Secondary Infections by conidia
|Conidia||Graphical Presentation of Conidia Infection Progress in fieldclimate.com|
Infections of apple scab by conidia (asexual) depend on the same factors as infections caused by ascospores. The difference is, that conidia are able to be discarged under light and dark conditions and conidial infections take mostly place during summer time.
Depending on air temperature regimes the conidia of Venturia inaequalis need longer or shorter leaf wetness periods for germination and penetration into leaves or fruits of the apple tree. This relationship was first published by MILLS and LAPLANTE (1945). Our calculations are carried out based on the publications of SCHWABE (1980). Where Mills and LAPLANTE (1945) only assumed that conidia need a certain time peridod of leaf wetness; SCHWABE (1980) also included the importance of the temperature in the infection process.
The Conidia Infection Model calculates the progress of infection depending on leaf wetness and temperature for weak, moderate and severe infections. To split the prediction into "three severity classes" is very traditional for apple scab models. The progress of infection is displayed as a graphic for hourly values. An infection has already taken place as soon as the progress curve for a weak infection reaches 100%. A moderate or severe infection is complete if the progress curves for this severity classes are reaching 100%. Often in practice or realtiy an infection reach 70% or 80% early in the morning and in combination with the actual weather you will be able to know if this infection will finish or not. Displaying the daily maximum values of the infection progress curve gives an overview over the expected infection dates in the season.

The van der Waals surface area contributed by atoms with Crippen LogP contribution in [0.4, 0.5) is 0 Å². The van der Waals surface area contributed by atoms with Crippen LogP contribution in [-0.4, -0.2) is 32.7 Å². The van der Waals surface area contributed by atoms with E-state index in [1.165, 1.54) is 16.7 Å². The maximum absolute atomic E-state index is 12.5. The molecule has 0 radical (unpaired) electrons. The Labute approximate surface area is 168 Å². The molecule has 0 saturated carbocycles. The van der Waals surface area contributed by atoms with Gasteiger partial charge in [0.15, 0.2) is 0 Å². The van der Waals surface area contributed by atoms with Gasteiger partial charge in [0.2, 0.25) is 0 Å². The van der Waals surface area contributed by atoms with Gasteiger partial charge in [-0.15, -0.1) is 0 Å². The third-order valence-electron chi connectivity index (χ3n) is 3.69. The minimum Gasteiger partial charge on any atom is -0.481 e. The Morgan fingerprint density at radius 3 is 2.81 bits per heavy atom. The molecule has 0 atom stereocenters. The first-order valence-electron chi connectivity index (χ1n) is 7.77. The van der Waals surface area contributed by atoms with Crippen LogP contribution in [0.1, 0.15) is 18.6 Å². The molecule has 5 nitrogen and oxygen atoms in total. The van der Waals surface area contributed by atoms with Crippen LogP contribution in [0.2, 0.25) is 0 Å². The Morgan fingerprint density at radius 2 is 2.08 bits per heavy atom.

For the market apple scab free fruits are need for selling. Therefore growers tolerate no apple scab at all in their orchards. The model can be used in a curative spray program. Curative compounds like cyprodinil or pyrimethanil could be applied in the conidia phase after infection.
For more Information about the fieldclimate.com apple scab model please look for Pages of Biology and the Model for Infection by ascospores. To learn how to use plant disease models for apple scab control read the page for practical use of the model.
Venturia inaequalis infection, pointing out dates of ascospore and conidia infection (SCHWABE, W. 1980)
Mac Hardy W.E., 1996. Apple scab biology, epidemiology and management. St. Paul, MN: Am. Phytopathol. Soc.: 545.
(c) Dr. Heinrich Denzer, Pessl Instruments GmbH, Weiz, 2007